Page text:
Nice to 'chat' to another bendy person...please feel free to email me etc if you wanna chat some more..I am the only one this bendy I know and feel lost in it all

HUgs

K

gimpy mumpy said...

Hiyah Fang, curious how you and others feel about being a training demonstration? A few years ago I was embarrassed, then for awhile I was kind of happy that anyone was interested in my experiences and what I had to say and demonstrate but now I'm just sick of it. My own personal feeling now is let them find someone else to be their crip dummy of the day.
I'm sick of stripping for spotty young blushing interns (all in the name of science and education of course). I'm tired of having to "start from the beginning" with my entire medical history. I have had it with having inexperienced med techs learn On Me. Anyone else feel this way?

Eliza said...

Wow: having just seen typos (or, more likely, homophone cluelessness) in several articles on what surely was MEANT to be complementary medicine, I was just about to write a parody about, as these articles claimed, the need for more doctors to practice complimentary medicine. But it looks like you've really found one who does!

You're very lucky. I wish my PT were more understanding of bendiness. He is convinced I'm just being a wimp when I refuse to do things that make my hips or shoulders repeatedly subluxate. Duh.

imfunnytoo said...

I've not had the 'training example' experience, but I do know that I was annoyed as hell when I was a cancer patient in a teaching hospital. A horde of clueless interns *each* individually asked my medical history...I was ready to sell a cassete tape at 4.95 a crack and make some money.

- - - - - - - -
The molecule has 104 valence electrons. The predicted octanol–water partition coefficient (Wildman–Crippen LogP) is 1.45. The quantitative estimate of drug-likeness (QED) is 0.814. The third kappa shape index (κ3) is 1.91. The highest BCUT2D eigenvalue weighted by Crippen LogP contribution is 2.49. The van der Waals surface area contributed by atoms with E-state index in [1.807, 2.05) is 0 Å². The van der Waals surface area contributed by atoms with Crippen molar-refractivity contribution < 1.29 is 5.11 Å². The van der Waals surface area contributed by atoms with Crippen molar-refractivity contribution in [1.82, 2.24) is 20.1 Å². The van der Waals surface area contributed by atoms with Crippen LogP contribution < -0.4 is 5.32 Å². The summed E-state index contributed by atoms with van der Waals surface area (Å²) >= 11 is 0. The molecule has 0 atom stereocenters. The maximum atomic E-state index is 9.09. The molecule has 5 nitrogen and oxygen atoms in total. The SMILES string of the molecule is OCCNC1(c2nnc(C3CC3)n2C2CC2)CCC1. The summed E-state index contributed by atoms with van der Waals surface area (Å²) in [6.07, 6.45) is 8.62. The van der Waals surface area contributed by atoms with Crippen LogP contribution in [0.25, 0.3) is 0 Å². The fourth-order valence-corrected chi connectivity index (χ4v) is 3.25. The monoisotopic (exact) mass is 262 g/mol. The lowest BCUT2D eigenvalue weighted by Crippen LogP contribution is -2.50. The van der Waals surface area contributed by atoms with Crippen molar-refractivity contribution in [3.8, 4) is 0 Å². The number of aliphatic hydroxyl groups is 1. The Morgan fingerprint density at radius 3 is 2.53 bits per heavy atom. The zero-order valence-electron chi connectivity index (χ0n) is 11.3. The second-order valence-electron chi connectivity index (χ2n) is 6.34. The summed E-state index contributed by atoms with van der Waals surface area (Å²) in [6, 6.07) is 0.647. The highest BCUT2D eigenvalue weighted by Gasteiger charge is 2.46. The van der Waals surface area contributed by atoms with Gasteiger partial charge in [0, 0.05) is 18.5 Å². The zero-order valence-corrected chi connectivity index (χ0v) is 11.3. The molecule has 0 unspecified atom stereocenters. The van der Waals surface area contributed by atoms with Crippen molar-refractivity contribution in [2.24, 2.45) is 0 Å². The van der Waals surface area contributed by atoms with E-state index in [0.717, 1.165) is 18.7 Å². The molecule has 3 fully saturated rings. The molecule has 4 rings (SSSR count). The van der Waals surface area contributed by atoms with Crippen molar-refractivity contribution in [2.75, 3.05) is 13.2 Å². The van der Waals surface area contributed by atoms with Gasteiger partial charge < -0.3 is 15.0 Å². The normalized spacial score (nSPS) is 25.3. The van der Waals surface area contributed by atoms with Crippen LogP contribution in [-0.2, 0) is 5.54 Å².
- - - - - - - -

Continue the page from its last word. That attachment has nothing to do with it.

but there have been other arenas where I've been able to surmount the 'circus freak' attitude--just not recently.

Agent Fang said...

Mumpy, re. being a crip dummy (lol), maybe it is because of the situation I found myself in with this condition, so it may be different with others. I don't like being pressed for details when I'm out for work or social stuff, but in medical environments I'll do everything I can to raise awareness. Maybe if I'd been shy at that exam those students wouldn't have had the opportunity to think of respecting an extended range of movement instead of just thinking of us as funny contortionists. (Well, they still might, but at least I got a word in...)

So, I am (still) on a crusade to educate medical people about what to look for. This 'late diagnosis' story in people with connective tissue disorders is very common. I want every professional to be aware if a hypermobile person they're treating isn't improving, it is time to question the physical cause and not just the patient. I've told my story to several students (in physio, orthopedics and rhematology) - many have been horrified, to which I think, 'good'. Learn enough not to put any more of us in this situation.

Examinations often aren't dignified - by opening my big gob I feel like I'm interacting, reminding them I'm a person, rather than sitting passively. Let's face it, the cadavers they met at med school didn't say much, so like with puppy training (I'm reading a book on it prior to getting a new dog), "undesirable behaviour allowed at an early stage in their development will persist unless you take control of the situation".

AF

Agent Fang said...

Hi Kezzykat,

For some reason none of my posts to your blog show up...

So, re. getting a manual, I see you are well on the way now - good. Getting it in and out of the car is a big thing - if you're lifting it at the mo, look at places that do hoists or systems where you have a box on the roof of your car that extends an arm down to pick up the chair and lift it up into the box. Beware of culmulative stresses on other joints now you're using the chair (or elbow crutches). Build up your arm muscles well and consider getting a small scooter or a battery to make the chair powered if you get tired.

It's always a good idea to go to a wheelchair dealer independently and try a few chairs and hoists etc even if you like the chair you're getting... if you want another in the future, you can save up, and may well need too. And save up for a powered trike, maybe...

;0)